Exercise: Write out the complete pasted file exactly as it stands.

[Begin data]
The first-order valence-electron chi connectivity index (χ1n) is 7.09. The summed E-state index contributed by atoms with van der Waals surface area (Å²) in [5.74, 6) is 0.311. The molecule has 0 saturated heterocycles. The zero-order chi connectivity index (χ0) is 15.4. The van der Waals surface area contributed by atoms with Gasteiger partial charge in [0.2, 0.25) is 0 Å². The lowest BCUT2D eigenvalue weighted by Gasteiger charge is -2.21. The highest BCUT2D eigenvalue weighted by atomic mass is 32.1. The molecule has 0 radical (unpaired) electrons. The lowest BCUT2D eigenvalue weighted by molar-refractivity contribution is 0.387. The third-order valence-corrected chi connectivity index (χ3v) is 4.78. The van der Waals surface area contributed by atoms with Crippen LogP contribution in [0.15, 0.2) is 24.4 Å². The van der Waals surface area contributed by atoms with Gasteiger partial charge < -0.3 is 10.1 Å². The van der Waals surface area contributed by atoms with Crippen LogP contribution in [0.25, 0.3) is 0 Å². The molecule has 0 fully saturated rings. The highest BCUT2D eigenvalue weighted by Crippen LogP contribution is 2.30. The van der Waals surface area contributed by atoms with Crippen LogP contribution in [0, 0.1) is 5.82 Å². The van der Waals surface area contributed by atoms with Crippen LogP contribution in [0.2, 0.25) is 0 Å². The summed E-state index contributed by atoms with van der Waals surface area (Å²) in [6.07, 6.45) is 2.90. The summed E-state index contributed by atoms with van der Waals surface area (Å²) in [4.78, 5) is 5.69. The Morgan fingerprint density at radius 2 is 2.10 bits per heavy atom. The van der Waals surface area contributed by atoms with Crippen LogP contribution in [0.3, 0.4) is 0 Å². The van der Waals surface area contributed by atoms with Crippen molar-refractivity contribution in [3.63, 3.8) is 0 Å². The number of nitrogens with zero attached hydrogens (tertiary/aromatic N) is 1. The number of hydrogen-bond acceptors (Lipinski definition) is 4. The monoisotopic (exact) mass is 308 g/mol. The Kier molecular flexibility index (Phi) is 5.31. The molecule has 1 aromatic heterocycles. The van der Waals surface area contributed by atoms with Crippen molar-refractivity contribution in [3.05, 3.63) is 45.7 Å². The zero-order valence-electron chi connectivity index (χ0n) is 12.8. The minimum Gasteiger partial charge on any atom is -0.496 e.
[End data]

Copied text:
The first-order valence-electron chi connectivity index (χ1n) is 7.09. The summed E-state index contributed by atoms with van der Waals surface area (Å²) in [5.74, 6) is 0.311. The molecule has 0 saturated heterocycles. The zero-order chi connectivity index (χ0) is 15.4. The van der Waals surface area contributed by atoms with Gasteiger partial charge in [0.2, 0.25) is 0 Å². The lowest BCUT2D eigenvalue weighted by Gasteiger charge is -2.21. The highest BCUT2D eigenvalue weighted by atomic mass is 32.1. The molecule has 0 radical (unpaired) electrons. The lowest BCUT2D eigenvalue weighted by molar-refractivity contribution is 0.387. The third-order valence-corrected chi connectivity index (χ3v) is 4.78. The van der Waals surface area contributed by atoms with Crippen LogP contribution in [0.15, 0.2) is 24.4 Å². The van der Waals surface area contributed by atoms with Gasteiger partial charge < -0.3 is 10.1 Å². The van der Waals surface area contributed by atoms with Crippen LogP contribution in [0.25, 0.3) is 0 Å². The molecule has 0 fully saturated rings. The highest BCUT2D eigenvalue weighted by Crippen LogP contribution is 2.30. The van der Waals surface area contributed by atoms with Crippen LogP contribution in [0, 0.1) is 5.82 Å². The van der Waals surface area contributed by atoms with Crippen LogP contribution in [0.2, 0.25) is 0 Å². The summed E-state index contributed by atoms with van der Waals surface area (Å²) in [6.07, 6.45) is 2.90. The summed E-state index contributed by atoms with van der Waals surface area (Å²) in [4.78, 5) is 5.69. The Morgan fingerprint density at radius 2 is 2.10 bits per heavy atom. The van der Waals surface area contributed by atoms with Crippen LogP contribution in [0.3, 0.4) is 0 Å². The van der Waals surface area contributed by atoms with Crippen molar-refractivity contribution in [3.63, 3.8) is 0 Å². The number of nitrogens with zero attached hydrogens (tertiary/aromatic N) is 1. The number of hydrogen-bond acceptors (Lipinski definition) is 4. The monoisotopic (exact) mass is 308 g/mol. The Kier molecular flexibility index (Phi) is 5.31. The molecule has 1 aromatic heterocycles. The van der Waals surface area contributed by atoms with Crippen molar-refractivity contribution in [3.05, 3.63) is 45.7 Å². The zero-order valence-electron chi connectivity index (χ0n) is 12.8. The minimum Gasteiger partial charge on any atom is -0.496 e.